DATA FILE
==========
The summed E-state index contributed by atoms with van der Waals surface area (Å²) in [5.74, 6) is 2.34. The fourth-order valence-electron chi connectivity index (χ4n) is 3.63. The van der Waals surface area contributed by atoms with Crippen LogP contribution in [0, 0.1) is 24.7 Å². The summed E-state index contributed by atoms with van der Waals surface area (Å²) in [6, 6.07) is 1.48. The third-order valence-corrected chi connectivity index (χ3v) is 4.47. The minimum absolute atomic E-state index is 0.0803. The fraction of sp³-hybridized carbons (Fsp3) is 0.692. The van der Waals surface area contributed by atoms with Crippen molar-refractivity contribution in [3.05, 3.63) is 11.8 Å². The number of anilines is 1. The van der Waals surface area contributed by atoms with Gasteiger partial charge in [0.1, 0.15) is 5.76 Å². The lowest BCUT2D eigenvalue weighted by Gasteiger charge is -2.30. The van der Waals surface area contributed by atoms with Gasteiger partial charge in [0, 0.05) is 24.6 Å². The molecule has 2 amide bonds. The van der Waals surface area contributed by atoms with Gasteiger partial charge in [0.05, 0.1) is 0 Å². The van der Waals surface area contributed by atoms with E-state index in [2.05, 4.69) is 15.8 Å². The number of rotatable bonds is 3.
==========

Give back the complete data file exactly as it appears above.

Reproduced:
The summed E-state index contributed by atoms with van der Waals surface area (Å²) in [5.74, 6) is 2.34. The fourth-order valence-electron chi connectivity index (χ4n) is 3.63. The van der Waals surface area contributed by atoms with Crippen LogP contribution in [0, 0.1) is 24.7 Å². The summed E-state index contributed by atoms with van der Waals surface area (Å²) in [6, 6.07) is 1.48. The third-order valence-corrected chi connectivity index (χ3v) is 4.47. The minimum absolute atomic E-state index is 0.0803. The fraction of sp³-hybridized carbons (Fsp3) is 0.692. The van der Waals surface area contributed by atoms with Crippen molar-refractivity contribution in [3.05, 3.63) is 11.8 Å². The number of anilines is 1. The van der Waals surface area contributed by atoms with Gasteiger partial charge in [0.1, 0.15) is 5.76 Å². The lowest BCUT2D eigenvalue weighted by Gasteiger charge is -2.30. The van der Waals surface area contributed by atoms with Gasteiger partial charge in [0, 0.05) is 24.6 Å². The molecule has 2 amide bonds. The van der Waals surface area contributed by atoms with Gasteiger partial charge in [0.05, 0.1) is 0 Å². The van der Waals surface area contributed by atoms with E-state index in [2.05, 4.69) is 15.8 Å². The number of rotatable bonds is 3.